New employment numbers for May show Grays Harbor County again has the highest unemployment rate in the state at 13.7 percent.
Grays Harbor edged above Ferry County (13.5 percent) in northeastern Washington, while the statewide rate is 8.4 percent, a slight increase from the 8.1 percent seasonally adjusted rate in April. The new numbers from the state Employment Security Department are not seasonally adjusted and are still preliminary.
But they show that Grays Harbor unemployment has basically remained the same since it reached 13.8 percent last June, when it also led the state.
The numbers continued to rise even though extended benefits were eliminated for thousands of unemployed people across the state, with more than 63,000 affected by the end of the year, the state estimates.
In April, Grays Harbor had the second-highest unemployment rate in the state with 13.2 percent, dropping from March’s 14.2 percent.
Pacific County saw its unemployment numbers stay virtually the same, at 11.8 percent in May and 11.6 percent in April.
Jim Vleming, a regional labor economist for the state Employment Security Department, noted that Grays Harbor County overall has lost about 1,140 jobs in the past year, and many of those have been in manufacturing, construction and trades.
“The unemployment rate continues to be crazy high in Grays Harbor,” Vleming said. “There’s not a whole heck of a lot going on and it’s been tough to get any kind of momentum.”
Statewide, Vleming said there are “pockets of development” in areas like King County, but more rural counties continue to suffer. Lewis County’s 13 percent unemployment rate also is the same as last June, while Cowlitz County has gone up from 11.2 percent in June 2011 to 12.2 percent this May.
“The areas that are hardest hit are going to be the last to come back from it all,” Vleming said. “We’ve kind of been lost in the old woods for so long it’s hard to find our way out of it.”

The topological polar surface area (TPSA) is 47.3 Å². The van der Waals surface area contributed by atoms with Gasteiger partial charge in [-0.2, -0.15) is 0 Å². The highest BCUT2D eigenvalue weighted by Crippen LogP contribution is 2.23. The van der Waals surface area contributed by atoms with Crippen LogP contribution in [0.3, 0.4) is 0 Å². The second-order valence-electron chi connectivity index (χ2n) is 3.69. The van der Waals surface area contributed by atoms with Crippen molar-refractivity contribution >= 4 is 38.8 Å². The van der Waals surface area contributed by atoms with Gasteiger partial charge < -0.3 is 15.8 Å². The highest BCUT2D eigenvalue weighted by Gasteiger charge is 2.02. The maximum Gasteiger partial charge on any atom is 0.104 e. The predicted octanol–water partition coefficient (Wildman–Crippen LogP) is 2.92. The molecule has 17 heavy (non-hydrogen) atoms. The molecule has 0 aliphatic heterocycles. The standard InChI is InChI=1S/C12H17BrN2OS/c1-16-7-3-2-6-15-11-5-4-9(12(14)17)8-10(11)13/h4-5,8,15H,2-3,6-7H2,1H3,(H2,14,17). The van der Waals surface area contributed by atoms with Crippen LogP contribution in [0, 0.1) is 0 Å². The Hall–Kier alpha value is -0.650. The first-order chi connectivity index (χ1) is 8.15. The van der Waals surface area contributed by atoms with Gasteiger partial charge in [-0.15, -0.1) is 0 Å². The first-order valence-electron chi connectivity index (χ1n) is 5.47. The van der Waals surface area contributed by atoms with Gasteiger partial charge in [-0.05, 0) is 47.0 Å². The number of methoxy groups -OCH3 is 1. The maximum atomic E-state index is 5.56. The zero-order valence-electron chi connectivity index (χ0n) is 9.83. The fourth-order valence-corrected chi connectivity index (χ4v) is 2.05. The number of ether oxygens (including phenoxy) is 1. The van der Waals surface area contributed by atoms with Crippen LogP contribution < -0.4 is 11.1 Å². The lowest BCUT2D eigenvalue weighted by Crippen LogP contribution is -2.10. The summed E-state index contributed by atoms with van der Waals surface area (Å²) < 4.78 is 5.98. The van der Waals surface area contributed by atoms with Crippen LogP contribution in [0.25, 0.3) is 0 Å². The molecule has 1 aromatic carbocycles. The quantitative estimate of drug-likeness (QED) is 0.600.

Tim Gibbs, executive director and CEO of Greater Grays Harbor Inc., said he was discouraged by the new numbers, although he remains hopeful that two major employers, Hoquiam Plywood and Grays Harbor Paper, will fully restart operations in the coming months. Hoquiam Plywood already has been restarted under new ownership, and a new owner currently is working to complete he takeover of the paper company.
“I know there is still a very difficult economy out there,” Gibbs said. “My note of optimism is that with Hoquiam Plywood getting up and running and with a buyer at the table in negotiations trying to get through receivership on Grays Harbor Paper, there is a glimmer of hope going forward. But I know it is tough times.”
Vleming said even if there are a few small businesses opening, it takes larger employers in construction and manufacturing to make a lasting dent on the unemployment rate.
“It takes money to do things, and I think people are real reluctant to pull their money out unless it’s a sure thing anymore,” Vleming said.
Gibbs said he senses a “strong head wind” toward new economic development and that the unemployment rate can actually have a positive spin.
“We have a lot of qualified people that are available in the work force,” he said. “We have got a good work force, and we have good training programs, and we have a very good price point as far as being successful as a business.”
The negative side, he acknowledged, is the perception the numbers leave.
“We want people to think that this is a great place to do business and we have some large competitive advantages, whether it be fishing or shipping, or access to the world and transportation,” Gibbs said. “We want to cast off these shackles of the past and we also want to use this to say that we have people and opportunities here.”